How will the end of the debt cycle play out? There are four ways to restructure debt:

 1.)   Austerity; i.e. spending less – painful, not going to happen

2.)   Debt defaults – painful, not going to happen

3.)   Raising taxes – painful but necessary, will happen

4.)   Devaluation of currency; i.e. printing of money - already happening?


The first two options to restructure debt levels are extremely painful and deflationary in nature. In the past, this may have been a necessary evil and even unavoidable. Within our modern floating fiat currency system, deflationary outcome is highly improbable because of the potential to print unlimited amounts of money and, in a sense, unnecessary. Rather, the latter two options to restructure debt are much more likely; the devaluation of currency is the only option that is inflationary in nature. The main objective of the inflationary option is to massively print money in a manner to proactively devalue the currency, which in turn, devalues the outstanding debt. To construct an example, say that you owe $100. Now, you print an additional $30. You have experienced an inflation of 30% of the total money supply, so the original debt has also been devalued by 30%. The huge injection of money into the money supply will devalue the US’s debt burdens and, since the majority of the world’s debt is held in US dollars, the total worldwide debt as a whole. These actions are already being witnessed unbeknownst to the majority; COVID-19 may have been the catalyst for the most recent money printing, but it would have been initiated regardless. This printing and increase in inflation will not ensue for forever; once debts are devalued to sustainable levels in order to restart the debt cycle, interest rates will be hiked to control the inflation. As you can see in the interest graph above, after every single period of rates at these low levels, a considerable hike is shortly followed.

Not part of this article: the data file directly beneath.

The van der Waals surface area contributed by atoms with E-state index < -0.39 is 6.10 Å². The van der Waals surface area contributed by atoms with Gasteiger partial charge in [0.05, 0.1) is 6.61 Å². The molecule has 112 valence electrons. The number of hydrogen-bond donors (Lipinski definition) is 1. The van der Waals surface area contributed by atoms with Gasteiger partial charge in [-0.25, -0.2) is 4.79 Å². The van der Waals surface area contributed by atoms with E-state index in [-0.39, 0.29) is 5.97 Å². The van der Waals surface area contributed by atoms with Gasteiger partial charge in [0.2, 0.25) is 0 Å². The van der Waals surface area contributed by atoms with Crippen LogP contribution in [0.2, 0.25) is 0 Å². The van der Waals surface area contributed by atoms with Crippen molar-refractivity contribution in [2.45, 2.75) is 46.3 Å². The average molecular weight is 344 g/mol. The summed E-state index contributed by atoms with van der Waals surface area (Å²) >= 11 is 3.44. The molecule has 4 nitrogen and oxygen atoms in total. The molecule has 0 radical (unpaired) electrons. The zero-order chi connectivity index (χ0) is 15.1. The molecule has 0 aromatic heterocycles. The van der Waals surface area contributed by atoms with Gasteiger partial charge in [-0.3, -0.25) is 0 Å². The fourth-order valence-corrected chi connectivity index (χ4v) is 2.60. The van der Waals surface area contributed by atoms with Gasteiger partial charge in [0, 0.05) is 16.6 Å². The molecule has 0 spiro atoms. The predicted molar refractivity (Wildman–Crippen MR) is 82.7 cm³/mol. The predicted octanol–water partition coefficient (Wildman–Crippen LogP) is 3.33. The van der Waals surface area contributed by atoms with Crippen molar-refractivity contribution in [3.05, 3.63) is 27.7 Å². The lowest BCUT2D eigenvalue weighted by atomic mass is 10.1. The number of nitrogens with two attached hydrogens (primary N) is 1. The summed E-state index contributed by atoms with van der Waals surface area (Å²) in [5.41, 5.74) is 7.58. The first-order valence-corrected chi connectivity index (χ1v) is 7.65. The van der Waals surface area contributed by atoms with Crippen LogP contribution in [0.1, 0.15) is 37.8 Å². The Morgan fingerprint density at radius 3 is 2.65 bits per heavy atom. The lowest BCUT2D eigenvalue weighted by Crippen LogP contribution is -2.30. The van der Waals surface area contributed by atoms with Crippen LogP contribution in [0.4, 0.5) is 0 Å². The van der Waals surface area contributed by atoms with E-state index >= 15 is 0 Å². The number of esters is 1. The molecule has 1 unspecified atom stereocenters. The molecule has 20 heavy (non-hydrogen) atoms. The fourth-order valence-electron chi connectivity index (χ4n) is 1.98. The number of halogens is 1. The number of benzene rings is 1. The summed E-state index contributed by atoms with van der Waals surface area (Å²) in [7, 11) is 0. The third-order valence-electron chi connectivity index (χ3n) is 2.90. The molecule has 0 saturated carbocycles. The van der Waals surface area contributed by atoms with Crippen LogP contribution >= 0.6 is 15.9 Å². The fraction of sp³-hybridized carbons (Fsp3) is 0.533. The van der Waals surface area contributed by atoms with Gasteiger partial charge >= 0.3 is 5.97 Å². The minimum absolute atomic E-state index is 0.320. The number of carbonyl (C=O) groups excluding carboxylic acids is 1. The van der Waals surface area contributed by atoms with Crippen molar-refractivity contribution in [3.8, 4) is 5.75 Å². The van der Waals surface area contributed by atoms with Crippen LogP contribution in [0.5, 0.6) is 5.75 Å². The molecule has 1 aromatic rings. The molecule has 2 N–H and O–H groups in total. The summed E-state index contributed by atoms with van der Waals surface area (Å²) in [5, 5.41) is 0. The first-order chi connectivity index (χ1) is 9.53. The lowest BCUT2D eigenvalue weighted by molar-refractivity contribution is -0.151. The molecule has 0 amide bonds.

The 3rd actionable measure to restructure debt, raising taxes, is painful but unavoidable. When debt cycles near maturity, a large wealth gap is seen between the lower class and the upper classes due to the high asset values that have been pushed upward over the life of the debt cycle. As we see today, politics are increasingly focused on taxing the wealthy – this is no coincidence. Large wealth gaps cause civil unrest and outcry, sometimes leading to revolution. As the 4th measure is implemented, the devaluation of currency, asset values will rapidly increase with inflation, furthering the gap to extreme levels. Taxes will be necessary in order to close this gap back to the sustainable levels needed. Taxes that real estate will circumvent and/or greatly minimize.


Graph from Ray Dalio depicting US Partisan conflict that comes with growing wealth gaps:


So, what does this all mean and how will it affect real estate? It means that the current debt cycle is nearing maturity and financial system is due for a reset, as we’ve seen throughout history time and time again. A debt restructure will be seen, and the latter two options of restructuring will be the probable solution. As the restructuring commences, asset values will continue to rise as inflation increases, opening the door for extreme opportunity. Along with rising asset values, the leverage (debt) on the assets will inversely devalue. A $1 million-dollar loan on an asset will be devalued at a potential annual rate of 10%, or $100k per year, while the value of the asset rises accordingly. As well as debt devaluations, stagnant savings in the bank will experience the same. It would not be out of the question to see 6-10% or more inflationary periods; at a 10% rate, in 10 years, your dollar would be worth 38 cents in today’s purchasing power. That is a potential 62 cent inflation tax on your dollar, on top of visible taxes paid each year. It is imperative to wealth creation and preservation to position your finances in order to exploit the opportunity maturing debt cycles present.



 Disclaimer: Information contained herein should not be considered investment advice. Wealthrise makes no representations or warranties and accepts no liability. We suggest that you consult with a tax advisor, CPA, financial advisor, attorney, accountant, and any other professional that can help you to understand and assess the risks and risk implications associated with any investment.


About the Author: Nathan Metheny is Co-Founder and Managing Principal at Wealthrise. In this capacity, his primary roles include acquisition supervision as well as setting the long-term strategy and trajectory for the company.